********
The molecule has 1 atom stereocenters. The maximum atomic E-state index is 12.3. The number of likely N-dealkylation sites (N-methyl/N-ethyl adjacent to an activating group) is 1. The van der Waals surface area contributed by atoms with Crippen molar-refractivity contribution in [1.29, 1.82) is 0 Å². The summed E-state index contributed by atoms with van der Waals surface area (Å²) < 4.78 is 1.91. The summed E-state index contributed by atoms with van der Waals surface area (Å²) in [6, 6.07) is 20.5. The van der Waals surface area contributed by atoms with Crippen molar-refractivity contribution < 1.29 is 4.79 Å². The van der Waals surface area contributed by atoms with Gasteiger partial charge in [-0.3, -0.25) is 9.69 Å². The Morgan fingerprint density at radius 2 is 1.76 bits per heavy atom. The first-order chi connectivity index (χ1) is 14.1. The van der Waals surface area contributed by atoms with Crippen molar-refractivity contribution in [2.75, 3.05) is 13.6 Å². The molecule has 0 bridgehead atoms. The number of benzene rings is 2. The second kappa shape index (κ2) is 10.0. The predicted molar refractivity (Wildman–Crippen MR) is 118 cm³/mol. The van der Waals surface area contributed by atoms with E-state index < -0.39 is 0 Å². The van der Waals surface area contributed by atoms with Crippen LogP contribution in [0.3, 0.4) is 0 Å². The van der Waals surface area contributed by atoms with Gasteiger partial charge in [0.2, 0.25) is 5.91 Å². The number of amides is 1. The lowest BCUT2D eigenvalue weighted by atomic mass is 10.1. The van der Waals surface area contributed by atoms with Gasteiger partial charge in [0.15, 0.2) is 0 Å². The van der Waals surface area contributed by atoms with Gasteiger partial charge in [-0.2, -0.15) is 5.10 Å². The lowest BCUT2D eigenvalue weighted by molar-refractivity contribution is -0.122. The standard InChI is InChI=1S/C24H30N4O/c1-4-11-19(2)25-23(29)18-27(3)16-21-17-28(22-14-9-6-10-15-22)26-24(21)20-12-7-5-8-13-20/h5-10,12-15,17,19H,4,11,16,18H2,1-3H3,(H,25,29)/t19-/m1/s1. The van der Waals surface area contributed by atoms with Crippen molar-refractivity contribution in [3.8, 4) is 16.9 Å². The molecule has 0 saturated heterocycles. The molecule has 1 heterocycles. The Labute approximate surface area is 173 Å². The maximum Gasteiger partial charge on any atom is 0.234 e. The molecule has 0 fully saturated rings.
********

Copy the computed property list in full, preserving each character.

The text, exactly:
The molecule has 1 atom stereocenters. The maximum atomic E-state index is 12.3. The number of likely N-dealkylation sites (N-methyl/N-ethyl adjacent to an activating group) is 1. The van der Waals surface area contributed by atoms with Crippen molar-refractivity contribution in [1.29, 1.82) is 0 Å². The summed E-state index contributed by atoms with van der Waals surface area (Å²) < 4.78 is 1.91. The summed E-state index contributed by atoms with van der Waals surface area (Å²) in [6, 6.07) is 20.5. The van der Waals surface area contributed by atoms with Crippen molar-refractivity contribution < 1.29 is 4.79 Å². The van der Waals surface area contributed by atoms with Gasteiger partial charge in [-0.3, -0.25) is 9.69 Å². The Morgan fingerprint density at radius 2 is 1.76 bits per heavy atom. The first-order chi connectivity index (χ1) is 14.1. The van der Waals surface area contributed by atoms with Crippen molar-refractivity contribution in [2.75, 3.05) is 13.6 Å². The molecule has 0 bridgehead atoms. The number of benzene rings is 2. The second kappa shape index (κ2) is 10.0. The predicted molar refractivity (Wildman–Crippen MR) is 118 cm³/mol. The van der Waals surface area contributed by atoms with E-state index < -0.39 is 0 Å². The van der Waals surface area contributed by atoms with Crippen LogP contribution in [0.3, 0.4) is 0 Å². The van der Waals surface area contributed by atoms with Gasteiger partial charge in [0.2, 0.25) is 5.91 Å². The number of amides is 1. The lowest BCUT2D eigenvalue weighted by atomic mass is 10.1. The van der Waals surface area contributed by atoms with Gasteiger partial charge in [0.15, 0.2) is 0 Å². The van der Waals surface area contributed by atoms with Gasteiger partial charge in [-0.2, -0.15) is 5.10 Å². The lowest BCUT2D eigenvalue weighted by molar-refractivity contribution is -0.122. The standard InChI is InChI=1S/C24H30N4O/c1-4-11-19(2)25-23(29)18-27(3)16-21-17-28(22-14-9-6-10-15-22)26-24(21)20-12-7-5-8-13-20/h5-10,12-15,17,19H,4,11,16,18H2,1-3H3,(H,25,29)/t19-/m1/s1. The van der Waals surface area contributed by atoms with Crippen molar-refractivity contribution in [3.8, 4) is 16.9 Å². The molecule has 0 saturated heterocycles. The molecule has 1 heterocycles. The Labute approximate surface area is 173 Å². The maximum Gasteiger partial charge on any atom is 0.234 e. The molecule has 0 fully saturated rings.